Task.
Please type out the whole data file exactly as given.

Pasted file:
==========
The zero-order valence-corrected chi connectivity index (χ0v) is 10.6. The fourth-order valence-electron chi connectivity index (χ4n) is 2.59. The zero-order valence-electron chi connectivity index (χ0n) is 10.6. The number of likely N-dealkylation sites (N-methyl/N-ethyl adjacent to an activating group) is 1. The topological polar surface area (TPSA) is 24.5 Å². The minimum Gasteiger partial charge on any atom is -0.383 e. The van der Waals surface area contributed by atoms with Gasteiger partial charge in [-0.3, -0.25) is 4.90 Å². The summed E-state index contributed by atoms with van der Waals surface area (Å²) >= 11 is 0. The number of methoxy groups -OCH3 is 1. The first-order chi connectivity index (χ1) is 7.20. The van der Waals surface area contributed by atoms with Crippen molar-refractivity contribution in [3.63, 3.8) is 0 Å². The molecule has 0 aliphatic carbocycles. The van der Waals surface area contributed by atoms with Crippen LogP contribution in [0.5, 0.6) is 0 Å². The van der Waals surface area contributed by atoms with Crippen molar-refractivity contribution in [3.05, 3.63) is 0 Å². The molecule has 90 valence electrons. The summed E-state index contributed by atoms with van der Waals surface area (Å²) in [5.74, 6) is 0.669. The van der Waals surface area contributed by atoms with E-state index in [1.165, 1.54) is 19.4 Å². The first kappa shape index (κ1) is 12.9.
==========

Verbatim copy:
The zero-order valence-corrected chi connectivity index (χ0v) is 10.6. The fourth-order valence-electron chi connectivity index (χ4n) is 2.59. The zero-order valence-electron chi connectivity index (χ0n) is 10.6. The number of likely N-dealkylation sites (N-methyl/N-ethyl adjacent to an activating group) is 1. The topological polar surface area (TPSA) is 24.5 Å². The minimum Gasteiger partial charge on any atom is -0.383 e. The van der Waals surface area contributed by atoms with Gasteiger partial charge in [-0.3, -0.25) is 4.90 Å². The summed E-state index contributed by atoms with van der Waals surface area (Å²) >= 11 is 0. The number of methoxy groups -OCH3 is 1. The first-order chi connectivity index (χ1) is 7.20. The van der Waals surface area contributed by atoms with Crippen molar-refractivity contribution in [3.63, 3.8) is 0 Å². The molecule has 0 aliphatic carbocycles. The van der Waals surface area contributed by atoms with Crippen LogP contribution in [0.5, 0.6) is 0 Å². The van der Waals surface area contributed by atoms with Crippen molar-refractivity contribution in [3.05, 3.63) is 0 Å². The molecule has 90 valence electrons. The summed E-state index contributed by atoms with van der Waals surface area (Å²) in [5.74, 6) is 0.669. The van der Waals surface area contributed by atoms with E-state index in [1.165, 1.54) is 19.4 Å². The first kappa shape index (κ1) is 12.9.